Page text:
Humanitarian Video Game Surprise Hit with One Million Players

Launched by the United Nations last summer, the first video game designed to teach children about global hunger has surpassed all expectations in the gaming world by reaching more than three million players in 40 countries.

Surprisingly, the game, “Food Force,” released by the UN World Food Programme features no guns and no aliens. Instead, kids race against time to feed thousands of people on the fictitious island of Sheylan, alongside a team of emergency aid workers.
They pilot helicopters while looking out for hungry people, negotiate with armed rebels blocking a food convoy, and use food aid to help rebuild communities.

“Finally! An educational game that rocks!” comments Along the way, gamers learn about the real world where over 800 million people are plagued by hunger each day.

Available as a free download in MAC and PC formats through a dedicated website where information on global hunger can also be found, the world’s first humanitarian video game contains six different missions aimed at children 8-13 years old. Evidence of the response to the game includes thousands of comments posted on the site along with highest scores.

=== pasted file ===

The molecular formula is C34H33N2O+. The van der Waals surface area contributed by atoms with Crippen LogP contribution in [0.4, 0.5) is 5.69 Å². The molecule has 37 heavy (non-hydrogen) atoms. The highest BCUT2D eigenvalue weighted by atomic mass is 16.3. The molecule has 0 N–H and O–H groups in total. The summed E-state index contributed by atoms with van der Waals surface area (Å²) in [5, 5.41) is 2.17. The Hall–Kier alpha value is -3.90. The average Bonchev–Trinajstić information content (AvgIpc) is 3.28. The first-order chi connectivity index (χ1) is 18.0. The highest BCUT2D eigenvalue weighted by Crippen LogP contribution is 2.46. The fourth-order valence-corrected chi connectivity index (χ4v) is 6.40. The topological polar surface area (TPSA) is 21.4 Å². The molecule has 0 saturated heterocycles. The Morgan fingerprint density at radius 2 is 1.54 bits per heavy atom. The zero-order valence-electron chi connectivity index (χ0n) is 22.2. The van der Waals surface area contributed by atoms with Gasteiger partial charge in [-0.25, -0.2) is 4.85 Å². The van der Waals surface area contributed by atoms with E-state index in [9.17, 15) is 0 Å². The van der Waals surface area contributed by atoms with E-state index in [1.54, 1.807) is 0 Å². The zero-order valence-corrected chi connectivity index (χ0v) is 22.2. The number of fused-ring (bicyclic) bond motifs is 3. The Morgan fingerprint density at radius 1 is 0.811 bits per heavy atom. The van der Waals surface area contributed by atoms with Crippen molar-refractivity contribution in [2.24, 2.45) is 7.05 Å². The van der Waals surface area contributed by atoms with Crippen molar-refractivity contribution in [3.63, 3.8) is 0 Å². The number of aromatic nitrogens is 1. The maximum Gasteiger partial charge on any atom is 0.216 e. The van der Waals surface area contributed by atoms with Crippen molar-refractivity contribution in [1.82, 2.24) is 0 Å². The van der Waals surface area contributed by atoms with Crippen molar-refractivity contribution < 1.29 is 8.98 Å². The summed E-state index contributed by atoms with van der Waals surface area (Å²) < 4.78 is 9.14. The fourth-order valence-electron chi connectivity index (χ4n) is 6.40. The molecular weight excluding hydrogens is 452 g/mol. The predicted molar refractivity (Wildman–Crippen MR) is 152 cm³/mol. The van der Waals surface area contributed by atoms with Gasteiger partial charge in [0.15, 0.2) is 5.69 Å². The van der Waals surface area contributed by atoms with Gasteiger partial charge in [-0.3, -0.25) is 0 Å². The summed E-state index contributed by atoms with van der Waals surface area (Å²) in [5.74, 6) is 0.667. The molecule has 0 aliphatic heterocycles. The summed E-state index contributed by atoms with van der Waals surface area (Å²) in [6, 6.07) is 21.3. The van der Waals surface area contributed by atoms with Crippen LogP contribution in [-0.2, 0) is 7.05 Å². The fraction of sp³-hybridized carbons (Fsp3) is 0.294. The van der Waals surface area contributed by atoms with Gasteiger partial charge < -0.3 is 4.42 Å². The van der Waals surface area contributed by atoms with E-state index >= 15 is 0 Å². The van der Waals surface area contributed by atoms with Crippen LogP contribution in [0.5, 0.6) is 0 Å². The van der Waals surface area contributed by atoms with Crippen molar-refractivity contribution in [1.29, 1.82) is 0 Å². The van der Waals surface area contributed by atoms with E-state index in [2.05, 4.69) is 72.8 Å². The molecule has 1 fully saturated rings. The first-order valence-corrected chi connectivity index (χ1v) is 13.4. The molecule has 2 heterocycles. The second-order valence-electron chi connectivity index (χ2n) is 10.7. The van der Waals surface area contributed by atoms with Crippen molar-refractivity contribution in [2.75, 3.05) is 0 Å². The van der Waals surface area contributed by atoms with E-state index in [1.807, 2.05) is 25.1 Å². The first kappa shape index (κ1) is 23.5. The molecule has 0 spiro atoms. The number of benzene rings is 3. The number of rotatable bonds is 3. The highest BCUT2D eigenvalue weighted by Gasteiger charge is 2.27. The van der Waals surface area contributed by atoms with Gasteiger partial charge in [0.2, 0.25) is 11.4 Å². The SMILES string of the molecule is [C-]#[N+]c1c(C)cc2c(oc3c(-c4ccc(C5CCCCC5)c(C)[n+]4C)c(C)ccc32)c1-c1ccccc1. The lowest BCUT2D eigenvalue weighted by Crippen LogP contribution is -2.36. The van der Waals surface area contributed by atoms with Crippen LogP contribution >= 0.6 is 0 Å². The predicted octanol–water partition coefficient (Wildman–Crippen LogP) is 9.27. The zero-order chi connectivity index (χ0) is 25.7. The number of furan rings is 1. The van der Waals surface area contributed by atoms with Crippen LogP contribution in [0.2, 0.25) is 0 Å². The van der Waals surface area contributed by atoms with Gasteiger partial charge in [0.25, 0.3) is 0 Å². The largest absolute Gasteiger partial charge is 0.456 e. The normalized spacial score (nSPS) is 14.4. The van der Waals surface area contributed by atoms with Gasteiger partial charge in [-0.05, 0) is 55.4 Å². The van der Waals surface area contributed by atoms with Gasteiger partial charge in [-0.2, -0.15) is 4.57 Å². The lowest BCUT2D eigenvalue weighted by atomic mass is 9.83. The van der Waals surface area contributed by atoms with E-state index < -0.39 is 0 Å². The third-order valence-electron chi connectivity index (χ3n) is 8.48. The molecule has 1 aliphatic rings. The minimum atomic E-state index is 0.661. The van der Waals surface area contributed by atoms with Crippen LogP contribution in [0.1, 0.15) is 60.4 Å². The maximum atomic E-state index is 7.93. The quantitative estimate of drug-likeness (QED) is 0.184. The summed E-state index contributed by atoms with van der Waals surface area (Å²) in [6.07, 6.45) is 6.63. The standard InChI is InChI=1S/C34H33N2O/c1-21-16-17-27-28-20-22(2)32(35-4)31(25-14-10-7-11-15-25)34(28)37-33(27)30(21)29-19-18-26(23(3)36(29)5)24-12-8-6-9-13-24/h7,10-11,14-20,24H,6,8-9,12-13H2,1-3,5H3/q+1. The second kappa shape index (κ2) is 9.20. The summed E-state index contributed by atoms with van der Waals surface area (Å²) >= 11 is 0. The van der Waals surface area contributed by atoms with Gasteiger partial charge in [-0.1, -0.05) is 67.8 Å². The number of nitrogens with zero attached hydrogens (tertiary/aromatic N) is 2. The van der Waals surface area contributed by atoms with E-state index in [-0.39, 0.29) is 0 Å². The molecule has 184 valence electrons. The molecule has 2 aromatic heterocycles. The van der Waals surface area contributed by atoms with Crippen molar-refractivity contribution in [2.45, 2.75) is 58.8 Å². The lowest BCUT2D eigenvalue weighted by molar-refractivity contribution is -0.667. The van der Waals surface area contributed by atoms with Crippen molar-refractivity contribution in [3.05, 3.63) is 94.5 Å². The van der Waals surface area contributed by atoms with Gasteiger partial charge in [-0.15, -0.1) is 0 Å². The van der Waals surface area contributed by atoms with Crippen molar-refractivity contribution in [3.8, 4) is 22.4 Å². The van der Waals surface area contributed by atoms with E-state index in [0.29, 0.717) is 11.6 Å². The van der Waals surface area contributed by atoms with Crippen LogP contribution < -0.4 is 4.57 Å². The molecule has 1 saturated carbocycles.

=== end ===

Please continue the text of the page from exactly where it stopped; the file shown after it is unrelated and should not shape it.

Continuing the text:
As of today, “manchild85 (JWH)” of the United States leads with a high score of 60,000,000 points.

According to John Powell, WFP Deputy Executive Director, the game is reaching 40 countries even though it is currently available in English only. Powell is looking for partners to help translate the game into other languages.

The WFP is also focusing on free distribution in schools around the world, backed by Yahoo! and Internet2, a Washington-based high-speed educational network. In addition, the game is supported by a community web site which includes lesson packs on world hunger in seven languages provided by the UN Food and Agricultural Organization

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